Roy Gutterman, associate professor of magazine, news and digital journalism and director of the Tully Center for Free Speech in the Newhouse School, was featured in the Quartz article “The ways in which Elon Musk could change Twitter on the inside…
Syracuse University Library debuts ‘Sound Beat’ radio show, highlights Belfer recordings
On Tuesday, March 1, at 3:30 p.m., WAER-FM 88.3 broadcast the inaugural episode of “Sound Beat,” a new 90-second public radio module that highlights recordings from the Belfer Audio Archive at Syracuse University Library, one of the largest sound archives in the United States.
“Sound Beat,” which airs daily at 3:30 p.m., is a quick trip through the history of recorded sound. Each episode focuses on one particular recording from the archive and provides a back story detailing its place in recording history. Featured recordings come from a wide range of periods and genres. Popular and classical music performances, operatic works and film scores are well represented, as are those from distinctly American musical forms like jazz, bebop, country and bluegrass.
And it’s not just music. “Sound Beat” episodes also feature recordings from some of the great thinkers, political figures and luminaries from the late 19thand early- to mid-20th centuries–people like Thomas Edison, Albert Einstein, Amelia Earhart and Theodore Roosevelt.
Producer Jim O’Connor, Bob Hodge and others have been mining the Belfer holdings for interesting recordings. Others involved in the project include host Brett Barry, a Newhouse alum. Credit for the original idea for a radio show focusing on Belfer collections goes to SU Magazine’s David Marc. Theme music was written by Grammy-nominated composer David Wolfert, who also has SU connections.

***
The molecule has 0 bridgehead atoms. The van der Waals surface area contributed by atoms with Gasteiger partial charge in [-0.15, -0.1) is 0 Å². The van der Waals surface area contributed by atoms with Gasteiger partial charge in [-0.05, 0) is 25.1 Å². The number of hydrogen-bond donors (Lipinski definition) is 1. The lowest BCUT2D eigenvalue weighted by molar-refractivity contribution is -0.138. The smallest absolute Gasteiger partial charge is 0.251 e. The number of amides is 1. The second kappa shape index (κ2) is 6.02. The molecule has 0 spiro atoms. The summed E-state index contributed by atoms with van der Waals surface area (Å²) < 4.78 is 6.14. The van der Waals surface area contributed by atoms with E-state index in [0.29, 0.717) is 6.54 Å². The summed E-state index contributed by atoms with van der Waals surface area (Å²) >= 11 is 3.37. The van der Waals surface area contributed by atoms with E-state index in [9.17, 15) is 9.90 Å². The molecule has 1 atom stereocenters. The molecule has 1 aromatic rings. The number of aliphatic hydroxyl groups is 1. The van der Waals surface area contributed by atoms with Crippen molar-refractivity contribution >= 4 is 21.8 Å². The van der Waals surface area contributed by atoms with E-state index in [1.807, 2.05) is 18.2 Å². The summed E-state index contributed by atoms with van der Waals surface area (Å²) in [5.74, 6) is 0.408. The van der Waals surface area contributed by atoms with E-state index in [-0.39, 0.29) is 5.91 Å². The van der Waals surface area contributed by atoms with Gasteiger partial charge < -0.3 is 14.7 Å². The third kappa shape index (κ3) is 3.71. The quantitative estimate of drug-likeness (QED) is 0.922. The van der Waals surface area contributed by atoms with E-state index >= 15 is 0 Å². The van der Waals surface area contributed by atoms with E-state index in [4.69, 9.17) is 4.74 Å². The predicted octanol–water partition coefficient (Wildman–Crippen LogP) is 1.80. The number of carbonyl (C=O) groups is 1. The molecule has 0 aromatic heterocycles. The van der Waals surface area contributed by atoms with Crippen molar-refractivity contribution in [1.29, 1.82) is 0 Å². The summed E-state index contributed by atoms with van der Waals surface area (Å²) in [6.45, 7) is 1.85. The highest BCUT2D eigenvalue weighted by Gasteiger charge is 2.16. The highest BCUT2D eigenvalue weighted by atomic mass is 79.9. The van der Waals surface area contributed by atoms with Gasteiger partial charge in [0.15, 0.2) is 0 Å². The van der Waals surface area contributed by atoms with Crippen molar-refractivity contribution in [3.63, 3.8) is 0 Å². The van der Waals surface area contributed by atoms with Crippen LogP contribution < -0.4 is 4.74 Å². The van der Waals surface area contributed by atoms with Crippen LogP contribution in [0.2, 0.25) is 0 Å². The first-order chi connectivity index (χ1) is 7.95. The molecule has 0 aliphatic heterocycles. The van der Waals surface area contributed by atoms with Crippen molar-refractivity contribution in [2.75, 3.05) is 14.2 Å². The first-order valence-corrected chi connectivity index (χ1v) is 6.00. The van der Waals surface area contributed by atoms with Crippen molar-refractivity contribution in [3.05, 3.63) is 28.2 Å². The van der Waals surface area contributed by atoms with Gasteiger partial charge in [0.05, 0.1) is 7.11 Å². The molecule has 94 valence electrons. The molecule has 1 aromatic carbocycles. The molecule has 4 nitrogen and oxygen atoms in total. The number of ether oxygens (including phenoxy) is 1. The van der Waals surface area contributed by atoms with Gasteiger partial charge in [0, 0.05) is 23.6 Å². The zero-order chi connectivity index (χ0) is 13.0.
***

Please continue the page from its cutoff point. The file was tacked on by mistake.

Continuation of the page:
Ron Ockert, director of programming and operations at SU’s public radio station WAER and an early supporter, says, “I love ‘Sound Beat!’ There’s nothing else like it out there. It is equal parts history and fun and makes a great complement to WAER’s lineup.”
Each episode is informative and entertaining, but also plays an important part in Belfer’s mission to protect and preserve historic recordings. According to National Public Radio, only an estimated 14 percent of pre-1965 commercial recordings are currently available, and only about 10 percent of music recorded in the 1930s is readily accessible to the public.
Many early formats, especially wax cylinders, can degrade with each playing. Because the recordings profiled on “Sound Beat” have been re-recorded in digital form for preservation, Belfer staff can preserve the physical artifacts for future appreciation by researchers, students and others. “Sound Beat” is proud to be part of the solution to this growing problem.
Every “Sound Beat” episode will be available, along with other interesting facts and features, at soundbeat.org.